A much better route to take is self-pubbing. At least there, if you get lucky, you get to keep most of your money.

Wednesday, March 9, 2011

For Authors-Your Daily Inspirational Quotational

"Keep away from people who try to belittle your ambitions. Small people always do that, but the really great make you feel that you, too, can become great."--Mark Twain

This not-so-old, creepy house of mine

This is a blog I imported from my Myspace account.   It's amazing how a person's writing style and overall concept of grammar can change in only a matter of three years.  Thankfully, my sarcasm has remained intact.  My house, by the way, has been visited by an empath since my writing of the events described below.  I didn't know she was empathic until she told me about the middle-aged man in my dining room.  I'm not sure how much of that I believe, but it does make for interesting dinner conversation.

Maybe there's some scientific explanation for some of the crazy crap that has been going on or maybe I'm just going nuts (both very real possibilities), but there are some things going on in my house that can only be described as weird. It started as a few little things; random objects would fall; I would hear something hit the floor behind me but then there would be nothing there when I turned around; weird crap like that. Not normal, but something I could adapt to. However, the events of the last two days have me freaking out and seriously considering a weapons permit. I'm not one that really believes in ghosts.  I think that it's all too convenient that those ghost hunters catch exactly what they want on camera when they're doing their little ghost hunting expeditions. In my opinion, ghosts, if they do exist, probably aren't attention whores like us living people.  Although, it would be funny to see a spirits gone wild video, ghost flashing the camera and stuff. But anyway, back to my story.  So I wake up at 2:30 this morning to Bailee screaming "mama" "mama"; not an uncommon occurrence. However, when I rolled out of bed I noticed that the light was on in the living room. Yeah, that wasn't on when I went to bed. The puppy is in her cage and Bailee is in her crib. How the Hell did that light get turned on?  At this point I'm wondering if the cat developed opposable thumbs and was staying up late planning world domination, because that's just the way my mind works. The house has like a million freakin' light switches for one light. I don't even know what switches go to what. So, my next thought was, who the Hell is in my house.

I jumped out of bed and ran to Bailee's room. I then quickly head back to my bedroom and lock the door with Bailee in bed with me. Obviously, I wasn't going back to sleep anytime soon so I laid in bed thinking about my plan of attack if there was an intruder in the house (this attack mostly consisted of me pissing myself). Eventually, I fell back asleep. Well, tonight I go to let the dog outside. There is a deadbolt to the door on the patio. Last night I tried to turn the deadbolt but the damn thing would not budge an inch so I did like I normally do when things get tough; I said "screw it" and went inside to find some chocolate. So anyway, I go to let the dog back in and low and behold I couldn't get the door open. Turns out the deadbolt was locked. I sure as Hell didn't lock it. So my question is, how did the door lock itself? All I know is that I'm about ready to make like MacGyver and rig something up or start sleeping with a knife of sorts (which will back fire when I impale myself in my sleep). I mean seriously is there an explanation for any of this? The house is only 3 years old and, to my knowledge, no one died in it. Although, the lady did have some freaky voodoo looking pictures hung up in the loft of which I took down. My next thought is whether or not Tamarac was built on an Indian burial ground because that would explain a lot.  Does homeowner's insurance cover shit like that.  My guess is probably not.  Damn insurance companies.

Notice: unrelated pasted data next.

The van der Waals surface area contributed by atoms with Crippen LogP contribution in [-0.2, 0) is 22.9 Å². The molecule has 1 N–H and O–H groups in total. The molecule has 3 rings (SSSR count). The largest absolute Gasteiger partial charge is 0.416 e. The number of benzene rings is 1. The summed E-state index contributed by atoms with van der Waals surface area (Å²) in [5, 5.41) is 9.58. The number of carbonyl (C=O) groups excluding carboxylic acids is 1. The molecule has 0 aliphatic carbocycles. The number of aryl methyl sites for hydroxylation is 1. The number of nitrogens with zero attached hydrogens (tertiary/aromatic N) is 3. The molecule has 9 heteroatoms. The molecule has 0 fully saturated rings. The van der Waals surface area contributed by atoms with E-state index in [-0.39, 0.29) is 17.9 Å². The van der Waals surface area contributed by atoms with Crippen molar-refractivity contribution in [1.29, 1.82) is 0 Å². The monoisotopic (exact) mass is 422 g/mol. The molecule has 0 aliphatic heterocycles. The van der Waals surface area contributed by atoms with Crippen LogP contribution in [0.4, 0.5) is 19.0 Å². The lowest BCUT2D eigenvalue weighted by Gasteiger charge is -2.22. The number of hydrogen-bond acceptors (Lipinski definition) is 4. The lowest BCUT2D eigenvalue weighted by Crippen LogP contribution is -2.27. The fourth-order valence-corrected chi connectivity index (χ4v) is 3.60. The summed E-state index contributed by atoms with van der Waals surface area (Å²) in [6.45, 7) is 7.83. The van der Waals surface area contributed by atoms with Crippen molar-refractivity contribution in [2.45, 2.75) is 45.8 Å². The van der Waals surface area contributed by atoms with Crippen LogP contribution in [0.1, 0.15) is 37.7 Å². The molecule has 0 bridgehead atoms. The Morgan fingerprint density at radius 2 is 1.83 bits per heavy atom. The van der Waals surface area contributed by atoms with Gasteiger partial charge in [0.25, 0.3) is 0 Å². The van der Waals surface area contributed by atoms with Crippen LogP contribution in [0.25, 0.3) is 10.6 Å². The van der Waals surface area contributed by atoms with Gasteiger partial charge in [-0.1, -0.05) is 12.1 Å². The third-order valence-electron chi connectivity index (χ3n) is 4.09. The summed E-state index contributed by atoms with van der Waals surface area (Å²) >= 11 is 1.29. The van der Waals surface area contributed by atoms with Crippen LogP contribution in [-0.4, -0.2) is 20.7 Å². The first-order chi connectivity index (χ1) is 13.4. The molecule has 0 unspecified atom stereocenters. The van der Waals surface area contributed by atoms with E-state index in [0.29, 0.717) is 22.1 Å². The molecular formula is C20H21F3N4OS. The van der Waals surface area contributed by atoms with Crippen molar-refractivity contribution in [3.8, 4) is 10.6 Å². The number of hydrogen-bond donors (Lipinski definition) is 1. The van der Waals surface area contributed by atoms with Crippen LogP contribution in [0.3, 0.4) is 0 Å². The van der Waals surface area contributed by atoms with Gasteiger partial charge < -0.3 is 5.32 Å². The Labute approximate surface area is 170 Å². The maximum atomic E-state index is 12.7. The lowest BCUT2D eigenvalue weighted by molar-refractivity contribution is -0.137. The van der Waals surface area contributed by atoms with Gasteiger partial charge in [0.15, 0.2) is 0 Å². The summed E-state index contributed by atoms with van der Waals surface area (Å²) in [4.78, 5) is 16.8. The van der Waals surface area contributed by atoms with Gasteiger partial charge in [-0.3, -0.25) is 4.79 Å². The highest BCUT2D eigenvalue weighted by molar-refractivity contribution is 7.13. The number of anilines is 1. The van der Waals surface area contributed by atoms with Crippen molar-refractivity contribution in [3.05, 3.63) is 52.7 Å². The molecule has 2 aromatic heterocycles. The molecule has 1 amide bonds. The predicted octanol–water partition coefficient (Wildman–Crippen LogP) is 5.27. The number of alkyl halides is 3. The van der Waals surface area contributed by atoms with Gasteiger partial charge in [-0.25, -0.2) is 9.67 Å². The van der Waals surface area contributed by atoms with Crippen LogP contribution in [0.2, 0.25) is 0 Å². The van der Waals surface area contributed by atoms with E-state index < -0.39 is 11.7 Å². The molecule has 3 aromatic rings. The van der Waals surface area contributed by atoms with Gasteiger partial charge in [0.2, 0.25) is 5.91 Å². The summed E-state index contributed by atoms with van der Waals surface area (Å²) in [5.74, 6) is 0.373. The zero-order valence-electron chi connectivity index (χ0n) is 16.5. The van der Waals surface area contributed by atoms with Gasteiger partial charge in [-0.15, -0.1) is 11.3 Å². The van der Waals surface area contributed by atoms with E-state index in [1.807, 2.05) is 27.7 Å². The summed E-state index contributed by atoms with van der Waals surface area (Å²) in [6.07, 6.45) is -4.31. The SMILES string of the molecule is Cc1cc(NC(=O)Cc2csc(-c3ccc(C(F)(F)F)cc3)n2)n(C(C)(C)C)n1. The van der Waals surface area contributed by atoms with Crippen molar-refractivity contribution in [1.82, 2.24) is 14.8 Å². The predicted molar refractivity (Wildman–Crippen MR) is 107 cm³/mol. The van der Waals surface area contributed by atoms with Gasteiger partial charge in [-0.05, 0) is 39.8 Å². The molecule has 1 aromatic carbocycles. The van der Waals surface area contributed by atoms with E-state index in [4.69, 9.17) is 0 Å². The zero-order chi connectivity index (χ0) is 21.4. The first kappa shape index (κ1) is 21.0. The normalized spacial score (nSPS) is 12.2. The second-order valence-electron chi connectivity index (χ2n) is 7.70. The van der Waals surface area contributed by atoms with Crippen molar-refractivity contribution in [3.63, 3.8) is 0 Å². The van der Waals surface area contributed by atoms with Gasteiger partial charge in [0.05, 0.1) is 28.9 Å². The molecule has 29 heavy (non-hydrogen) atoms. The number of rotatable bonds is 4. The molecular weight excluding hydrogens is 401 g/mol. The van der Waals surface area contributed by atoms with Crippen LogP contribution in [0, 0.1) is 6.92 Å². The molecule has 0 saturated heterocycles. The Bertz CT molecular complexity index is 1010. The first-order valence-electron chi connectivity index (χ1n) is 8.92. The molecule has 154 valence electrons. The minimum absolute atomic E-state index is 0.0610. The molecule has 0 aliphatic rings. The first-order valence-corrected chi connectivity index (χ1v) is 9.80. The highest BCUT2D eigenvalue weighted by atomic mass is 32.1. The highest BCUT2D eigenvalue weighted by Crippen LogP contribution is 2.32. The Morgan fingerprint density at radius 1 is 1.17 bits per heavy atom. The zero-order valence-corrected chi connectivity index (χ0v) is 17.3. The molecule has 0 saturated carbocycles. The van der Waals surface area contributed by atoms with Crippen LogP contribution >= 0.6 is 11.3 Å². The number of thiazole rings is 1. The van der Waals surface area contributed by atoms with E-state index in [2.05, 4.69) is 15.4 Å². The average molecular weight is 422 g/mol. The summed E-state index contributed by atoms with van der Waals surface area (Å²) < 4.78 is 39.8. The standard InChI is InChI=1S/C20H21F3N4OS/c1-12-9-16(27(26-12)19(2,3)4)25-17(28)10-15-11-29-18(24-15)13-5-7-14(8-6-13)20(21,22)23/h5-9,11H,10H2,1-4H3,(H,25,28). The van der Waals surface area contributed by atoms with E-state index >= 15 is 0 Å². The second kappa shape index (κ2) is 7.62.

I don't know but if whatever it is wakes me up again in the middle of the night it better watch its back as I'm a bitch when I don't get my sleep.


I've been getting a slew of add requests to my Yahoo IM.  If any of you are adding me, please, please, for the love of God tell me who you are as I'm not adding Ed Smith from BFE if I have no idea who Ed Smith is and whether BFE is really a van parked outside my bedroom window.

Books Do Not Equal Lottery Tickets

I couldn't agree with Ms. Sansevieri more.  Writers who write because they believe they will reach sales of Potter proportions are in for a world of disappointment unless they have the dream team of marketing on their side.  If you write, you need to do it for the sheer love of it and not because you think you're going to retire on the bundles of money your manuscript is going to bring in.  For every J.K., there's 1,000 authors you've never heard of and of whom cannot quit their day jobs.  Any success is is just icing on the cake.